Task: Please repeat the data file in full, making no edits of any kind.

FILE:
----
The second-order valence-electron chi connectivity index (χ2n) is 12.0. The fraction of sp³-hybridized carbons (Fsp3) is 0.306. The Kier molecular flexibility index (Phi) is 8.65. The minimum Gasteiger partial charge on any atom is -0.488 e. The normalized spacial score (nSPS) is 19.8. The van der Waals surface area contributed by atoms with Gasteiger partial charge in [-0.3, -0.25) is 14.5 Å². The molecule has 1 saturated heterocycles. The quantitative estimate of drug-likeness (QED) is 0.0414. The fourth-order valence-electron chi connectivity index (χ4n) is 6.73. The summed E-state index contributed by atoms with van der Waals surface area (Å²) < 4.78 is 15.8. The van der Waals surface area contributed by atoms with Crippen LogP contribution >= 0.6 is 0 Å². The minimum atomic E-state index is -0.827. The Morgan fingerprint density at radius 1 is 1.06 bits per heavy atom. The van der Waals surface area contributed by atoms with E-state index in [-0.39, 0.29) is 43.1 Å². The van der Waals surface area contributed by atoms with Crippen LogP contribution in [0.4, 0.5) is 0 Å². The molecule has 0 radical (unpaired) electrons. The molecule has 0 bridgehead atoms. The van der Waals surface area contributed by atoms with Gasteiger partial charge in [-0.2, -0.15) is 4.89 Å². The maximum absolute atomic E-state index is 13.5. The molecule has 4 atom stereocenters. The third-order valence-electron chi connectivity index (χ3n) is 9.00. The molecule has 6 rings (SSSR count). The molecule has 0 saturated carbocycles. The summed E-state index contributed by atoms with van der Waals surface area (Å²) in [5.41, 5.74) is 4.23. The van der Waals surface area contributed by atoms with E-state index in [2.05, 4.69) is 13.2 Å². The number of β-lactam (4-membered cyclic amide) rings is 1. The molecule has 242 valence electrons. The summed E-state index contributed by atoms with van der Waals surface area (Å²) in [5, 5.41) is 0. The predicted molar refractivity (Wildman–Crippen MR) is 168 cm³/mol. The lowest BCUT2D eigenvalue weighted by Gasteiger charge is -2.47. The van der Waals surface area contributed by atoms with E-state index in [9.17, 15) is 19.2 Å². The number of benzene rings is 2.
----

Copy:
The second-order valence-electron chi connectivity index (χ2n) is 12.0. The fraction of sp³-hybridized carbons (Fsp3) is 0.306. The Kier molecular flexibility index (Phi) is 8.65. The minimum Gasteiger partial charge on any atom is -0.488 e. The normalized spacial score (nSPS) is 19.8. The van der Waals surface area contributed by atoms with Gasteiger partial charge in [-0.3, -0.25) is 14.5 Å². The molecule has 1 saturated heterocycles. The quantitative estimate of drug-likeness (QED) is 0.0414. The fourth-order valence-electron chi connectivity index (χ4n) is 6.73. The summed E-state index contributed by atoms with van der Waals surface area (Å²) < 4.78 is 15.8. The van der Waals surface area contributed by atoms with Crippen LogP contribution >= 0.6 is 0 Å². The minimum atomic E-state index is -0.827. The Morgan fingerprint density at radius 1 is 1.06 bits per heavy atom. The van der Waals surface area contributed by atoms with E-state index in [-0.39, 0.29) is 43.1 Å². The van der Waals surface area contributed by atoms with Crippen LogP contribution in [0.4, 0.5) is 0 Å². The molecule has 0 radical (unpaired) electrons. The molecule has 0 bridgehead atoms. The van der Waals surface area contributed by atoms with Gasteiger partial charge in [-0.2, -0.15) is 4.89 Å². The maximum absolute atomic E-state index is 13.5. The molecule has 4 atom stereocenters. The third-order valence-electron chi connectivity index (χ3n) is 9.00. The molecule has 6 rings (SSSR count). The molecule has 0 saturated carbocycles. The summed E-state index contributed by atoms with van der Waals surface area (Å²) in [5.41, 5.74) is 4.23. The van der Waals surface area contributed by atoms with E-state index in [2.05, 4.69) is 13.2 Å². The number of β-lactam (4-membered cyclic amide) rings is 1. The molecule has 242 valence electrons. The summed E-state index contributed by atoms with van der Waals surface area (Å²) in [5, 5.41) is 0. The predicted molar refractivity (Wildman–Crippen MR) is 168 cm³/mol. The lowest BCUT2D eigenvalue weighted by Gasteiger charge is -2.47. The van der Waals surface area contributed by atoms with E-state index in [9.17, 15) is 19.2 Å². The number of benzene rings is 2.